Automotive electronics is now firmly established as one of the most important market sectors for electronic components. The increased networking of automobiles, or “electromobility” as it’s sometimes called, coupled with the development of autonomous driving, will mean additional design work and eventual sales for the international electronics industry.

Germany's economic development agency, Trade and Invest, revealed that the global market for automotive electronics in 2013 approximated €200 billion. According to analysis by the German Electrical and Electronic Manufacturers' Association, it predicts that market to increase to more than €430 billion by 2025.

Klaus Meder, chairman of the automotive electronics division at Robert Bosch, tends to agree with the strong outlook: "The future of driving is electrified, automated, and networked.”

With electronics of course playing a central role in the rise of electromobility, the value of hardware and software in the automobile will continue to grow in the years to come. Expanded Euro NCAP guidelines, used to assess vehicle safety, are driving the spread of assistance systems such as advanced emergency braking systems. Customers and manufacturers alike are putting their money on more and more networked functions in the automobile, and new drive solutions will make it possible to further reduce CO2 emissions and conserve resources.”

Watch Paul’s “5 Tips for Surviving Electronica 2014” video on Engineering TV:

Getting To The Show

To see and embrace all that technology, you've first got to find a way to the show. With over 70,000 people in attendance, that can turn into a rather challenging prospect.

Nearly half of the people that visited Electronica 2012 came from abroad. So, if you’re flying into Munich airport, there are a few ways to get to the exhibition grounds. Unless there’s a group of you, taxis can be very expensive. The best and most economical transport, by far, are the regular buses that run from just outside the airport terminal to the Messestadt (show ground).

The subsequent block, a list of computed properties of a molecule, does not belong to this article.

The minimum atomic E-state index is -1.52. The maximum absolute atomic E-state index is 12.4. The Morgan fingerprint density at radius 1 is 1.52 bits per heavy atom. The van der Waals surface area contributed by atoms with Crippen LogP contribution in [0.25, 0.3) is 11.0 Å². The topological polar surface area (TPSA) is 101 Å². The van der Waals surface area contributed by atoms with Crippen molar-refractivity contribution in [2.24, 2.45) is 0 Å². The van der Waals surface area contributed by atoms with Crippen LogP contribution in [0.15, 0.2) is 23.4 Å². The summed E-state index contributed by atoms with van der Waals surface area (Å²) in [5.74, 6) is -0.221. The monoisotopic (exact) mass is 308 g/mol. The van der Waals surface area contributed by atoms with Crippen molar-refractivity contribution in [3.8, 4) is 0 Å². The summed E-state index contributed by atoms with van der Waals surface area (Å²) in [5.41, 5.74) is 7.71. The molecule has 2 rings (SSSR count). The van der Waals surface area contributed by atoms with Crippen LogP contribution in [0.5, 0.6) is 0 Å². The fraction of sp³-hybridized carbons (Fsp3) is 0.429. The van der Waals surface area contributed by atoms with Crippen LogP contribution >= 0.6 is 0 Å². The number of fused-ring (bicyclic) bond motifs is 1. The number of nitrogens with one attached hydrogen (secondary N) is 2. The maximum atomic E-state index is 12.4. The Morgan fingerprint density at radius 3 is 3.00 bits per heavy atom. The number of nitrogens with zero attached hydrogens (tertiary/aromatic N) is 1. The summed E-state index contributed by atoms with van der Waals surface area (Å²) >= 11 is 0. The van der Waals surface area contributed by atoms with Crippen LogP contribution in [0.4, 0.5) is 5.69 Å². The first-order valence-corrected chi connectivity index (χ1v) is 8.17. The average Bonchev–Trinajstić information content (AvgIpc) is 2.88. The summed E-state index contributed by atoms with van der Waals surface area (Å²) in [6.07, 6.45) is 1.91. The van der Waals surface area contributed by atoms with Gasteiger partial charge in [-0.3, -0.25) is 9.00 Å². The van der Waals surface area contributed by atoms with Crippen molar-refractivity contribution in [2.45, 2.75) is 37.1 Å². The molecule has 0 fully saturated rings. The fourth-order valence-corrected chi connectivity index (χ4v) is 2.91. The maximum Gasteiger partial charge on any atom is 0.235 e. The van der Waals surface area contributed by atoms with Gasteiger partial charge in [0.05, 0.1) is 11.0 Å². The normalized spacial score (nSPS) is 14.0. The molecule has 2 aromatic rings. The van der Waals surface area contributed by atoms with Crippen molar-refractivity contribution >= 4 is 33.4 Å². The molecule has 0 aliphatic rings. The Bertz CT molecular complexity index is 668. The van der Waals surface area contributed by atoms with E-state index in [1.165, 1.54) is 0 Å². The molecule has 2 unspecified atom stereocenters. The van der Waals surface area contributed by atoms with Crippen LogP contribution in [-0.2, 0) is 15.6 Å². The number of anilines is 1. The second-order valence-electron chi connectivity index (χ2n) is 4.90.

If your first port of call is central Munich, the city’s train system is a joy to use. It’s clean, reliable, and efficient. Options include the S Bahn or U Bahn trains.  (There’s also the Lufthansa City Bus Service that runs into central Munich and terminates at the Hauptbahnhof, Munich's main railway station.)

The S Bahn lines are the suburban trains that run within the city and to outlying areas. The U bahn constitutes the central city lines. Without a doubt, the majority of people staying in central Munich take the U Bahn. The U2 line runs to the show and makes two stops at the fairground, Messestadt West (Fig. 2) and Ost (east).

Baffling Ticket Tariffs

So far, so good, but there is just one major headache when it comes to riding the train—the  mind-numbingly complex ticket tariffs that not only totally baffle overseas visitors, but also confuse any citizen of Munich with an IQ under 140.

Above all else, remember this: The Munich rail system works on an honesty policy. There are no entrance or exit barriers, so nothing can physically stop you from completing your journey without a ticket. Do not attempt this, though, no matter how tempting and easy it may seem.

Decipher the complex instructions on the ticket-issuing machines and get your ticket. Before entering the platforms, make certain you use one of the small machines nearby to date- and time-stamp your ticket before boarding the train. If you forget, it’s at your own peril, because you’re considered to be riding illegally without a ticket.